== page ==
AUGUSTA — State law enforcement officials said Monday that a bill that would ban BB guns and non-firing replica firearms in schools is necessary to protect students from potential tragedies, but opponents contend it is too broad and would do little to improve school safety.
Supporters of the measure say police officers could easily mistake the realistic-looking firearms for the real thing, especially with security concerns running high in light of school shootings across the country. They say a scenario of a student entering a school building with such a firearm could end badly if an officer is forced to make a quick decision, pointing to incidents like one in California last year when a 13-year-old boy was fatally shot by a sheriff’s deputy who said he thought a BB gun was an assault rifle.
School resource officer Rachel Horning, with the Kittery Police Department, told the Education and Cultural Affairs Committee on Monday that’s the type of tragedy she’s trying to avert.
“I will do 100 percent what I need to protect myself and others,” she said. “So, if the juvenile presents that lookalike weapon and refuses to drop it, I will act.”
But the measure is receiving pushback from groups such as the American Civil Liberties Union of Maine, which said Monday that creating a new crime that will primarily affect young people will cause students to be unnecessarily funneled from schools to jails. People could face up to six months in jail for violating the proposed law, and people with criminal convictions often face employment discrimination, are barred from public housing and have less access to educational opportunities, said Oami Amarasingham, public policy counsel for the civil liberties group.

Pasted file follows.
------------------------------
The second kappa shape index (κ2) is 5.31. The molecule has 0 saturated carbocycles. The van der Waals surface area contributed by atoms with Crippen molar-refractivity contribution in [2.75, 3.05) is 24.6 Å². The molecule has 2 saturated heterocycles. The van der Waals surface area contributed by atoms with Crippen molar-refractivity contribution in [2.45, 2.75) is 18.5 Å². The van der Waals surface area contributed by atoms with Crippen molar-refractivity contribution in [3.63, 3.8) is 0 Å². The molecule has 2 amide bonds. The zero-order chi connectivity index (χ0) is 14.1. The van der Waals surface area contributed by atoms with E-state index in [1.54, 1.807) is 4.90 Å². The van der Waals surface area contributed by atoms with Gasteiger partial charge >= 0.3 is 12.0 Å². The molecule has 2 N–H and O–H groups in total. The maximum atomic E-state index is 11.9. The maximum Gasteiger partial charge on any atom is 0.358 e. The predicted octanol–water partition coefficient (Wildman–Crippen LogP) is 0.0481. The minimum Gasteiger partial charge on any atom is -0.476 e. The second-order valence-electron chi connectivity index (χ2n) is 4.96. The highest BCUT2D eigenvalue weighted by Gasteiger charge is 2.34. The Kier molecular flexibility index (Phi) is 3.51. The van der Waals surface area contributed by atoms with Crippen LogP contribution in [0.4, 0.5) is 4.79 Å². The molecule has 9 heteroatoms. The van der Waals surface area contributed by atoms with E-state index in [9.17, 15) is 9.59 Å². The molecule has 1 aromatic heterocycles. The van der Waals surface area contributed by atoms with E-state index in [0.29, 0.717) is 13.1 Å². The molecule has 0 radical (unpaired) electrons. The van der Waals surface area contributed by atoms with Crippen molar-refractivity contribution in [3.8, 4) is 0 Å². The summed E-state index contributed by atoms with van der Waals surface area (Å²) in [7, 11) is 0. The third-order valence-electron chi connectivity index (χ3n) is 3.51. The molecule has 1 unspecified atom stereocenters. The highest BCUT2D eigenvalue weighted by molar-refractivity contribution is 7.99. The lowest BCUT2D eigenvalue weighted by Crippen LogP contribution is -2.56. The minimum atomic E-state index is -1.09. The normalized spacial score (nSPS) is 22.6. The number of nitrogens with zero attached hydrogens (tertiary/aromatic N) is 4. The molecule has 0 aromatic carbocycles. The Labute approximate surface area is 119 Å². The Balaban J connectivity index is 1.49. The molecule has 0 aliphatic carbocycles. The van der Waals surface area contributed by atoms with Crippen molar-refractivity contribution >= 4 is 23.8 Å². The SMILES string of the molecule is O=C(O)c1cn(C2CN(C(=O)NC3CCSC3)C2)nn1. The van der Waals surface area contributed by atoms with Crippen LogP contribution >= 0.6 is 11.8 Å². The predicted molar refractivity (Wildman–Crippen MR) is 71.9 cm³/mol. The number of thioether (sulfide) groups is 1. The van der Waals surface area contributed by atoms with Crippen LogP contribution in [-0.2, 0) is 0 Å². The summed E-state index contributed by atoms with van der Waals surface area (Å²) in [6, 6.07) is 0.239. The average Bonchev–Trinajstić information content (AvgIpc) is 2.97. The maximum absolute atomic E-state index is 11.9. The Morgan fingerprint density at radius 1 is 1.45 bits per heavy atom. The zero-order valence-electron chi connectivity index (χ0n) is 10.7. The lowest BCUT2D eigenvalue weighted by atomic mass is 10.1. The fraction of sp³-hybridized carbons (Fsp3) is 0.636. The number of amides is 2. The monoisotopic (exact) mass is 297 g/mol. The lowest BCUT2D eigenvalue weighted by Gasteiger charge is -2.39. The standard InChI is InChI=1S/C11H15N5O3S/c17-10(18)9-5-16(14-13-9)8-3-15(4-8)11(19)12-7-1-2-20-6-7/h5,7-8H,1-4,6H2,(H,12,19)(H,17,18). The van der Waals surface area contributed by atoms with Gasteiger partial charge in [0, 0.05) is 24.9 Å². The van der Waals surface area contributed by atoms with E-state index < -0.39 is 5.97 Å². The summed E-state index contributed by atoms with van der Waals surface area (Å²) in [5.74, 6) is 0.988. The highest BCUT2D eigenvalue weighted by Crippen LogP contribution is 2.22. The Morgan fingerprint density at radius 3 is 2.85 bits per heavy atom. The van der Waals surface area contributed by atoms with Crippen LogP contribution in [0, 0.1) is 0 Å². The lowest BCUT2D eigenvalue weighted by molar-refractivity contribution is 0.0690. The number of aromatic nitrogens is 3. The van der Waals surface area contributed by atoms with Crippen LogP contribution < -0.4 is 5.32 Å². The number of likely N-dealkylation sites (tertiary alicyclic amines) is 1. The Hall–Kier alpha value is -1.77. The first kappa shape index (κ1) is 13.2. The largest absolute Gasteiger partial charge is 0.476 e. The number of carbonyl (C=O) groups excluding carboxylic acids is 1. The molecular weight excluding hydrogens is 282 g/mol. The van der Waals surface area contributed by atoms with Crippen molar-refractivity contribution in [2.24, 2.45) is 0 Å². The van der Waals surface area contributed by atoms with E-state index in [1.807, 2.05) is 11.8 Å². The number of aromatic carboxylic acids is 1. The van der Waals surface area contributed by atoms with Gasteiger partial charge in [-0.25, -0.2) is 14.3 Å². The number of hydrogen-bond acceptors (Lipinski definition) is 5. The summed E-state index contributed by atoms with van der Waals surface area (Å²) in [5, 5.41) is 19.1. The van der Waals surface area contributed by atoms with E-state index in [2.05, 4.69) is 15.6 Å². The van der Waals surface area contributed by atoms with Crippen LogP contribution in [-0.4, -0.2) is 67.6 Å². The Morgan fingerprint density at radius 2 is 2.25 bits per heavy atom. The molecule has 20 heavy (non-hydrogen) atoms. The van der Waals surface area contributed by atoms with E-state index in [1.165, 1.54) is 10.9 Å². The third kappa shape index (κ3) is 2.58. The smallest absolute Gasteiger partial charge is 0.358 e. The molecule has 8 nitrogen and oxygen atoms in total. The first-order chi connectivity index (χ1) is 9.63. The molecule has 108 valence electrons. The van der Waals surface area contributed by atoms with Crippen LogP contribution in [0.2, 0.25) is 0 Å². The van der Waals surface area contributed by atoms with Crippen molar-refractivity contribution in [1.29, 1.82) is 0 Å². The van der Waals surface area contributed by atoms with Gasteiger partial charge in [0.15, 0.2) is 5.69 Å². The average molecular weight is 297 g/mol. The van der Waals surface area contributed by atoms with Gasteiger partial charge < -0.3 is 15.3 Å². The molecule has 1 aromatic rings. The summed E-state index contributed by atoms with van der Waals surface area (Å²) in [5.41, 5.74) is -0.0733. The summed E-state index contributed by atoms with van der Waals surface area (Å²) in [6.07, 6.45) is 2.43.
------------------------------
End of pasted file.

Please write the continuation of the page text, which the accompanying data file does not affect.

“For a young person who made one mistake in her youth, these serious consequences could prevent her from becoming a contributing member of society,” she told lawmakers.
Democratic Sen. Dawn Hill of Cape Neddick introduced the measure in response to Horning finding a BB gun that looked like a real weapon in a student’s car outside a Kittery high school last year. Horning said the student had a mental health diagnosis and intended to use the fake firearm as a showpiece in case someone tried to fight him. Without a law regarding replica firearms, Horning wasn’t able to get the student the help and services he needed in the juvenile justice system, she said.
David Trahan, executive director of the Sportsman’s Alliance of Maine, said in his prepared testimony to the committee that law enforcement officers are specifically trained to deal with this dilemma and that there are other ways to ensure the safety of students that don’t carry the negative impacts of this bill.
“If school personnel, including police officers, have concerns that a child has a mental health issue that rises to a level where a reasonable person would believe they are a threat to the public or themselves, there should be a clear process to address the officer’s concerns under the mandatory reporting provisions currently in state law for teachers and health care workers,” he said.